News Briefs: Archives 2011 & Earlier

Poetic Justice for Vermont Vandals

Frost: Get “out, out” of his house.

Photo: U.S. Library of Congres

Youths who think reading poetry is a form of punishment might feel vindicated by a sentence handed out in Vermont last month.

A judge there sentenced more than two dozen teens to attend poetry classes as punishment for breaking into the former dwelling of poet Robert Frost and trashing it during a beer party in December.

The incident occurred at the Homer Noble Farm in Ripton, where Frost stayed for more than 20 summers before his death in 1963. Middlebury College now owns the building.

The party began when about 50 people turned up to drink $100 worth of beer paid for by a 17-year-old former Middlebury College employee who knew how to gain access to the building, according to police reports. The participants did an estimated $10,600 in damage to Frost’s furnishings and fixtures, and left empty beer cans and drug paraphernalia amidst the rubble.

According to The Associated Press, police charged most of the 26 juveniles and two adults whom they arrested with trespassing. Nearly all entered guilty pleas. The juveniles’ records will be wiped clean upon their completion of the poetry classes.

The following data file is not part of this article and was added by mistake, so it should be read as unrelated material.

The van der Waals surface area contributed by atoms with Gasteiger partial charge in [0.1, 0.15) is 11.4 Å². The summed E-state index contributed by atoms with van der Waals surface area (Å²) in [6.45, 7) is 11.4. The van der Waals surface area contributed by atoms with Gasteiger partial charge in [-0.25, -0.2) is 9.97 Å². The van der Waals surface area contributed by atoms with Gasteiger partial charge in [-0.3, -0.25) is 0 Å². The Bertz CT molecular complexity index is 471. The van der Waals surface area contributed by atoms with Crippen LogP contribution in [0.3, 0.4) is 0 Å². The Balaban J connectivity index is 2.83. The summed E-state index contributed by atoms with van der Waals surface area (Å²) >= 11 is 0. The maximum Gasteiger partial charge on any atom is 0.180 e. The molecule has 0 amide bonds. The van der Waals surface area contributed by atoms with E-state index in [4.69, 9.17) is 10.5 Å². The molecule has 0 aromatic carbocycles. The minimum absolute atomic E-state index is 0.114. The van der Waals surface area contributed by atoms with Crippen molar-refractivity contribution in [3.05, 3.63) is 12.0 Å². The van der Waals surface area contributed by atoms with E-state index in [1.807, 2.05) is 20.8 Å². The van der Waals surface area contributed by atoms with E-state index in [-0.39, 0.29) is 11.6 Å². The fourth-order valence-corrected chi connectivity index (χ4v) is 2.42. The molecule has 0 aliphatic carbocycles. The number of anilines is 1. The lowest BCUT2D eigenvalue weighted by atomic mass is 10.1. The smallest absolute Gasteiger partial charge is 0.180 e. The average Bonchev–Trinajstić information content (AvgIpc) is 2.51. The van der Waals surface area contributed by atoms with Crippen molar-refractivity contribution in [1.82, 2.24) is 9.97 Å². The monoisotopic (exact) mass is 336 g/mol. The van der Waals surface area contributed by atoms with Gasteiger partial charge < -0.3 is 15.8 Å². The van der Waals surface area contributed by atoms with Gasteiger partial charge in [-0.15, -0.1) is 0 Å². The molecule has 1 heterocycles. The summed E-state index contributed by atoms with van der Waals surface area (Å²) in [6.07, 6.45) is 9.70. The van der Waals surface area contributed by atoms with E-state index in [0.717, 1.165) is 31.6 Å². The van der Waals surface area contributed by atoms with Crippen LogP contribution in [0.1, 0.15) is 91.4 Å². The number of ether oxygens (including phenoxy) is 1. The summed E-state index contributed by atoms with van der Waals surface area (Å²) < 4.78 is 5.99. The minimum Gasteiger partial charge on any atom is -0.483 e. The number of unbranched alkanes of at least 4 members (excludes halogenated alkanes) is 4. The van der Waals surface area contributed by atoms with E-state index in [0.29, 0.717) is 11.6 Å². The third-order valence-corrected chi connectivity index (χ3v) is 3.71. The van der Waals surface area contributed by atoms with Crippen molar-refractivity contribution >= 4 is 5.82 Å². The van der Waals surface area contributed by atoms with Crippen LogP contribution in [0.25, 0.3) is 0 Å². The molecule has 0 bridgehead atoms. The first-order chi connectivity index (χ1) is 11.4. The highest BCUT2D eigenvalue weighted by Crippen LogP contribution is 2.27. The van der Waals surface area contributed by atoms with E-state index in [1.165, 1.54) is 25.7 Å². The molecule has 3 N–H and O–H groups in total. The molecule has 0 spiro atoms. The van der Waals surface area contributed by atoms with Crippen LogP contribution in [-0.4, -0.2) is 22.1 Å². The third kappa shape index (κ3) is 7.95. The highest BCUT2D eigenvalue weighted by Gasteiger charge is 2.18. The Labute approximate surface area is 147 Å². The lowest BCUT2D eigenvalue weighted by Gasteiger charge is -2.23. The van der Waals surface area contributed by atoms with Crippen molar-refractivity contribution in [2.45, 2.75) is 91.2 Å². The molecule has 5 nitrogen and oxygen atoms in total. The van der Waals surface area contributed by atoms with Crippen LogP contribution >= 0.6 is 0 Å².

Restitution and community service were also ordered in some of the cases. The adult who purchased the beer received a three-day jail term.

Frost biographer Jay Parini, 60, a Middlebury College professor, agreed to teach two classes to the vandals, using Frost’s poems, “The Road Not Taken” and “Out, Out-” as starting points and focusing on passages with particular relevance to the offenses. Eleven youths attended the first class, on June 2.

Although the sentence falls into the realm of “restorative justice,” which often includes readings and other efforts to help violators contemplate the effects of their crimes on their communities, don’t expect any longitudinal studies to determine whether studying poetry reduces recidivism.

In describing the thinking behind the sentencing, Prosecutor John Quinn told The AP, “I guess I was thinking that if these teens had a better understanding of who Robert Frost was, and his contribution to society, that they would be more respectful of other people’s property in the future and would also learn something from the experience.”

To read more, go to http://www.washingtonpost.com. Click on archives and enter Parini.

 

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